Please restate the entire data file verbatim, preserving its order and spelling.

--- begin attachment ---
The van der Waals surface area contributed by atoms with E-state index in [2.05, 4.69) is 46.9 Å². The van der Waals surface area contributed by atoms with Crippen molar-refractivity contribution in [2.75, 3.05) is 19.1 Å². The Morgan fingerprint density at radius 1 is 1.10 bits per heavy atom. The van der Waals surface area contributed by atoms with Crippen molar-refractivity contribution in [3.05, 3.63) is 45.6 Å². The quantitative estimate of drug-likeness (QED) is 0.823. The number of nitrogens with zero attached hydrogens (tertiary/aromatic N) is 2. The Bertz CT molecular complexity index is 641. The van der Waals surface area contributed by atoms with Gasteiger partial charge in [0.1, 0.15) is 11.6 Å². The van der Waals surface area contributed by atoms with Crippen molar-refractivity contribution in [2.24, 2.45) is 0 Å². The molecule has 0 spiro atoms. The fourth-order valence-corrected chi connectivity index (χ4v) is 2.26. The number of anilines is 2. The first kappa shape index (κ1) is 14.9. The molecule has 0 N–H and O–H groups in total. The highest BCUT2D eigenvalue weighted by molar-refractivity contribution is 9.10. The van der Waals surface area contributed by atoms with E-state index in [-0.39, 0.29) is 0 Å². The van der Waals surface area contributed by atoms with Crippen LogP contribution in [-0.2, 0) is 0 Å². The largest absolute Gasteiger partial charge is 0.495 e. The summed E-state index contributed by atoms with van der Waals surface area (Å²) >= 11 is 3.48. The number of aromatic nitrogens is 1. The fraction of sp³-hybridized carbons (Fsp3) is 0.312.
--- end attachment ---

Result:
The van der Waals surface area contributed by atoms with E-state index in [2.05, 4.69) is 46.9 Å². The van der Waals surface area contributed by atoms with Crippen molar-refractivity contribution in [2.75, 3.05) is 19.1 Å². The Morgan fingerprint density at radius 1 is 1.10 bits per heavy atom. The van der Waals surface area contributed by atoms with Crippen molar-refractivity contribution in [3.05, 3.63) is 45.6 Å². The quantitative estimate of drug-likeness (QED) is 0.823. The number of nitrogens with zero attached hydrogens (tertiary/aromatic N) is 2. The Bertz CT molecular complexity index is 641. The van der Waals surface area contributed by atoms with Gasteiger partial charge in [0.1, 0.15) is 11.6 Å². The van der Waals surface area contributed by atoms with Crippen molar-refractivity contribution in [2.24, 2.45) is 0 Å². The molecule has 0 spiro atoms. The fourth-order valence-corrected chi connectivity index (χ4v) is 2.26. The number of anilines is 2. The first kappa shape index (κ1) is 14.9. The molecule has 0 N–H and O–H groups in total. The highest BCUT2D eigenvalue weighted by molar-refractivity contribution is 9.10. The van der Waals surface area contributed by atoms with E-state index in [-0.39, 0.29) is 0 Å². The van der Waals surface area contributed by atoms with Crippen LogP contribution in [-0.2, 0) is 0 Å². The largest absolute Gasteiger partial charge is 0.495 e. The summed E-state index contributed by atoms with van der Waals surface area (Å²) >= 11 is 3.48. The number of aromatic nitrogens is 1. The fraction of sp³-hybridized carbons (Fsp3) is 0.312.